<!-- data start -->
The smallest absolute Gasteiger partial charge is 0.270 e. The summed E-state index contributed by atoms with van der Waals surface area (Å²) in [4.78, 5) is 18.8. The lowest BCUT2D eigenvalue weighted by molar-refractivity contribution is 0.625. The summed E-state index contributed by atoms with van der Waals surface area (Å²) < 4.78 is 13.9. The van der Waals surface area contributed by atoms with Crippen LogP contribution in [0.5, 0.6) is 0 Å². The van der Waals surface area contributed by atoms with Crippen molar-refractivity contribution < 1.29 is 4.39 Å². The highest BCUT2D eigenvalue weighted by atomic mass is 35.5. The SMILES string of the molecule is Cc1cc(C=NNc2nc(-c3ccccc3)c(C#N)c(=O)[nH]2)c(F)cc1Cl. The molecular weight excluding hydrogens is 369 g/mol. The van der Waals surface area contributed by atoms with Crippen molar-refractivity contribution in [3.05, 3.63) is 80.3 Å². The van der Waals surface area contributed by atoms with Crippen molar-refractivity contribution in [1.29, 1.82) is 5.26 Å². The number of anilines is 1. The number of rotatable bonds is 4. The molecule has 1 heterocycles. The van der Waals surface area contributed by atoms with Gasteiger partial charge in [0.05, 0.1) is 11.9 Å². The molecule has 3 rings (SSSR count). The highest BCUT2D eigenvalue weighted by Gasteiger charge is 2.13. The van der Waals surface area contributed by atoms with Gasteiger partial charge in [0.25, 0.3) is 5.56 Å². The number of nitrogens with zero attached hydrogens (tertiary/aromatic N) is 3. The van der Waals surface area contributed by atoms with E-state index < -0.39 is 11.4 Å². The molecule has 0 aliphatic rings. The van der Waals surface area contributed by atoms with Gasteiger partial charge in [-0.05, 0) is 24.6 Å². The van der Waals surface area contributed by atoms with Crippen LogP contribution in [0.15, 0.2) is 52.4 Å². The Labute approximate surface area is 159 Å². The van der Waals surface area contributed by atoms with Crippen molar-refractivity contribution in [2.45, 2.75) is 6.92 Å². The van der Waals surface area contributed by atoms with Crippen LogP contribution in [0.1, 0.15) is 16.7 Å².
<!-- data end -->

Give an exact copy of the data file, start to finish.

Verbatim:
The smallest absolute Gasteiger partial charge is 0.270 e. The summed E-state index contributed by atoms with van der Waals surface area (Å²) in [4.78, 5) is 18.8. The lowest BCUT2D eigenvalue weighted by molar-refractivity contribution is 0.625. The summed E-state index contributed by atoms with van der Waals surface area (Å²) < 4.78 is 13.9. The van der Waals surface area contributed by atoms with Crippen LogP contribution in [0.5, 0.6) is 0 Å². The van der Waals surface area contributed by atoms with Crippen molar-refractivity contribution < 1.29 is 4.39 Å². The highest BCUT2D eigenvalue weighted by atomic mass is 35.5. The SMILES string of the molecule is Cc1cc(C=NNc2nc(-c3ccccc3)c(C#N)c(=O)[nH]2)c(F)cc1Cl. The molecular weight excluding hydrogens is 369 g/mol. The van der Waals surface area contributed by atoms with Crippen molar-refractivity contribution in [3.05, 3.63) is 80.3 Å². The van der Waals surface area contributed by atoms with Crippen molar-refractivity contribution in [1.29, 1.82) is 5.26 Å². The number of anilines is 1. The number of rotatable bonds is 4. The molecule has 1 heterocycles. The van der Waals surface area contributed by atoms with Gasteiger partial charge in [0.05, 0.1) is 11.9 Å². The molecule has 3 rings (SSSR count). The highest BCUT2D eigenvalue weighted by Gasteiger charge is 2.13. The van der Waals surface area contributed by atoms with Gasteiger partial charge in [0.25, 0.3) is 5.56 Å². The number of nitrogens with zero attached hydrogens (tertiary/aromatic N) is 3. The van der Waals surface area contributed by atoms with E-state index < -0.39 is 11.4 Å². The molecule has 0 aliphatic rings. The van der Waals surface area contributed by atoms with Gasteiger partial charge in [-0.05, 0) is 24.6 Å². The van der Waals surface area contributed by atoms with Crippen LogP contribution in [0.15, 0.2) is 52.4 Å². The Labute approximate surface area is 159 Å². The van der Waals surface area contributed by atoms with Crippen molar-refractivity contribution in [2.45, 2.75) is 6.92 Å². The van der Waals surface area contributed by atoms with Crippen LogP contribution in [0.1, 0.15) is 16.7 Å².